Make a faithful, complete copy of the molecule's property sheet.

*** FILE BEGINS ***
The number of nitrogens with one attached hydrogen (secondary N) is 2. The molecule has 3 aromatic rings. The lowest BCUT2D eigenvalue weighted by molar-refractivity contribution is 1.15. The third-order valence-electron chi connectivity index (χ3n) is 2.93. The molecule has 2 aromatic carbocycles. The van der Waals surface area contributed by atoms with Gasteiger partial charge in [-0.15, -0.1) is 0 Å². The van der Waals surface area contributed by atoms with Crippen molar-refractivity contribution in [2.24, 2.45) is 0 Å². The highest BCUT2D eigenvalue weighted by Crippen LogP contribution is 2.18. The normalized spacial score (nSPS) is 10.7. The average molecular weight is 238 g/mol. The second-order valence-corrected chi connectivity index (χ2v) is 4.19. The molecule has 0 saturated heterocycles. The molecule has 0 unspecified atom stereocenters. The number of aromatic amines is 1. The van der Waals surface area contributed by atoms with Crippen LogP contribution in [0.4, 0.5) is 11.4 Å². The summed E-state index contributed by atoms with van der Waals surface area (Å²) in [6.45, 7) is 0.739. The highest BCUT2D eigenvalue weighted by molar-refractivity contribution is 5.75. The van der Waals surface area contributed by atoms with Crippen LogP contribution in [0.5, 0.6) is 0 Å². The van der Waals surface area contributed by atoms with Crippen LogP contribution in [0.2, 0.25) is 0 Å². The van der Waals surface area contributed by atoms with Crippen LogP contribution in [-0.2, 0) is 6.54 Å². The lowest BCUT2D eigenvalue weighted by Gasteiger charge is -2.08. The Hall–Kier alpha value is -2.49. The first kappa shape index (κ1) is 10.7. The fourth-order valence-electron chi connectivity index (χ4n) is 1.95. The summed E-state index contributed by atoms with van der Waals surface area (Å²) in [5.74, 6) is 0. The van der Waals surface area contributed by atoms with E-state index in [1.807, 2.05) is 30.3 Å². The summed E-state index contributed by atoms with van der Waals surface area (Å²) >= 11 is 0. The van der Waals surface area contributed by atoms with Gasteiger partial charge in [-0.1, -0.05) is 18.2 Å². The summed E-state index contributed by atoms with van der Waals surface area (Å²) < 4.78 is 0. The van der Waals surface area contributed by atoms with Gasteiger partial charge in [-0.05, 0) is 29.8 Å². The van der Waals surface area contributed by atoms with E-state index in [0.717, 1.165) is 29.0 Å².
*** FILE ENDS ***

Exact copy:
The number of nitrogens with one attached hydrogen (secondary N) is 2. The molecule has 3 aromatic rings. The lowest BCUT2D eigenvalue weighted by molar-refractivity contribution is 1.15. The third-order valence-electron chi connectivity index (χ3n) is 2.93. The molecule has 2 aromatic carbocycles. The van der Waals surface area contributed by atoms with Gasteiger partial charge in [-0.15, -0.1) is 0 Å². The van der Waals surface area contributed by atoms with Crippen molar-refractivity contribution in [2.24, 2.45) is 0 Å². The highest BCUT2D eigenvalue weighted by Crippen LogP contribution is 2.18. The normalized spacial score (nSPS) is 10.7. The average molecular weight is 238 g/mol. The second-order valence-corrected chi connectivity index (χ2v) is 4.19. The molecule has 0 saturated heterocycles. The molecule has 0 unspecified atom stereocenters. The number of aromatic amines is 1. The van der Waals surface area contributed by atoms with Crippen LogP contribution in [0.4, 0.5) is 11.4 Å². The summed E-state index contributed by atoms with van der Waals surface area (Å²) in [6.45, 7) is 0.739. The highest BCUT2D eigenvalue weighted by molar-refractivity contribution is 5.75. The van der Waals surface area contributed by atoms with Crippen LogP contribution in [0.5, 0.6) is 0 Å². The van der Waals surface area contributed by atoms with Crippen LogP contribution in [0.2, 0.25) is 0 Å². The van der Waals surface area contributed by atoms with Crippen LogP contribution in [-0.2, 0) is 6.54 Å². The lowest BCUT2D eigenvalue weighted by Gasteiger charge is -2.08. The Hall–Kier alpha value is -2.49. The first kappa shape index (κ1) is 10.7. The fourth-order valence-electron chi connectivity index (χ4n) is 1.95. The summed E-state index contributed by atoms with van der Waals surface area (Å²) in [5.74, 6) is 0. The van der Waals surface area contributed by atoms with E-state index in [1.807, 2.05) is 30.3 Å². The summed E-state index contributed by atoms with van der Waals surface area (Å²) >= 11 is 0. The van der Waals surface area contributed by atoms with Gasteiger partial charge in [-0.1, -0.05) is 18.2 Å². The summed E-state index contributed by atoms with van der Waals surface area (Å²) < 4.78 is 0. The van der Waals surface area contributed by atoms with Gasteiger partial charge in [-0.05, 0) is 29.8 Å². The van der Waals surface area contributed by atoms with E-state index in [0.717, 1.165) is 29.0 Å².